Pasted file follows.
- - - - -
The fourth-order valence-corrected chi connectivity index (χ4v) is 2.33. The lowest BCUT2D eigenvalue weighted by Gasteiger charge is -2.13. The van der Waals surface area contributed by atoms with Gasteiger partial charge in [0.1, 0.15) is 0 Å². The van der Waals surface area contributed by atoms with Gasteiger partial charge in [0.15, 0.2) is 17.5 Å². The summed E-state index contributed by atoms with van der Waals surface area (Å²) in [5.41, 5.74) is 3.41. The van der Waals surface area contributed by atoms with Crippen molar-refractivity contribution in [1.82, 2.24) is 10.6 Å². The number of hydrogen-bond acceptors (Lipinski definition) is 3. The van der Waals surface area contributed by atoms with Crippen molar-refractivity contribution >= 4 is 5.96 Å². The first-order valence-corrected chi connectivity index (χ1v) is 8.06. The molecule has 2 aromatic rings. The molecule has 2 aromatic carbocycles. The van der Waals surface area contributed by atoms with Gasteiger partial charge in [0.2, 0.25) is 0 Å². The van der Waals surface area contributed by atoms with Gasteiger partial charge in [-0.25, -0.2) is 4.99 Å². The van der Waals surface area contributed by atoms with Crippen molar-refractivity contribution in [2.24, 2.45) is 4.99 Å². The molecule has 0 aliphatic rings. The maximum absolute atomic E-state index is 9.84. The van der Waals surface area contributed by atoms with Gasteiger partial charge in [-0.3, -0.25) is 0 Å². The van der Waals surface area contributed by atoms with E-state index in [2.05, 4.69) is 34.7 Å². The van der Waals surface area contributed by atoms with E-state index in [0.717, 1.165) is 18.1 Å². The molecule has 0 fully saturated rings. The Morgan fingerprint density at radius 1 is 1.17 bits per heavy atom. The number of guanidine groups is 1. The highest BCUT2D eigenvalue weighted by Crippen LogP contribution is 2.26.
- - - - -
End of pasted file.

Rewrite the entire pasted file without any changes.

The fourth-order valence-corrected chi connectivity index (χ4v) is 2.33. The lowest BCUT2D eigenvalue weighted by Gasteiger charge is -2.13. The van der Waals surface area contributed by atoms with Gasteiger partial charge in [0.1, 0.15) is 0 Å². The van der Waals surface area contributed by atoms with Gasteiger partial charge in [0.15, 0.2) is 17.5 Å². The summed E-state index contributed by atoms with van der Waals surface area (Å²) in [5.41, 5.74) is 3.41. The van der Waals surface area contributed by atoms with Crippen molar-refractivity contribution in [1.82, 2.24) is 10.6 Å². The number of hydrogen-bond acceptors (Lipinski definition) is 3. The van der Waals surface area contributed by atoms with Crippen molar-refractivity contribution >= 4 is 5.96 Å². The first-order valence-corrected chi connectivity index (χ1v) is 8.06. The molecule has 2 aromatic rings. The molecule has 2 aromatic carbocycles. The van der Waals surface area contributed by atoms with Gasteiger partial charge in [0.2, 0.25) is 0 Å². The van der Waals surface area contributed by atoms with Gasteiger partial charge in [-0.25, -0.2) is 4.99 Å². The van der Waals surface area contributed by atoms with Crippen molar-refractivity contribution in [2.24, 2.45) is 4.99 Å². The molecule has 0 aliphatic rings. The maximum absolute atomic E-state index is 9.84. The van der Waals surface area contributed by atoms with Gasteiger partial charge in [-0.3, -0.25) is 0 Å². The van der Waals surface area contributed by atoms with E-state index in [2.05, 4.69) is 34.7 Å². The van der Waals surface area contributed by atoms with E-state index in [0.717, 1.165) is 18.1 Å². The molecule has 0 fully saturated rings. The Morgan fingerprint density at radius 1 is 1.17 bits per heavy atom. The number of guanidine groups is 1. The highest BCUT2D eigenvalue weighted by Crippen LogP contribution is 2.26.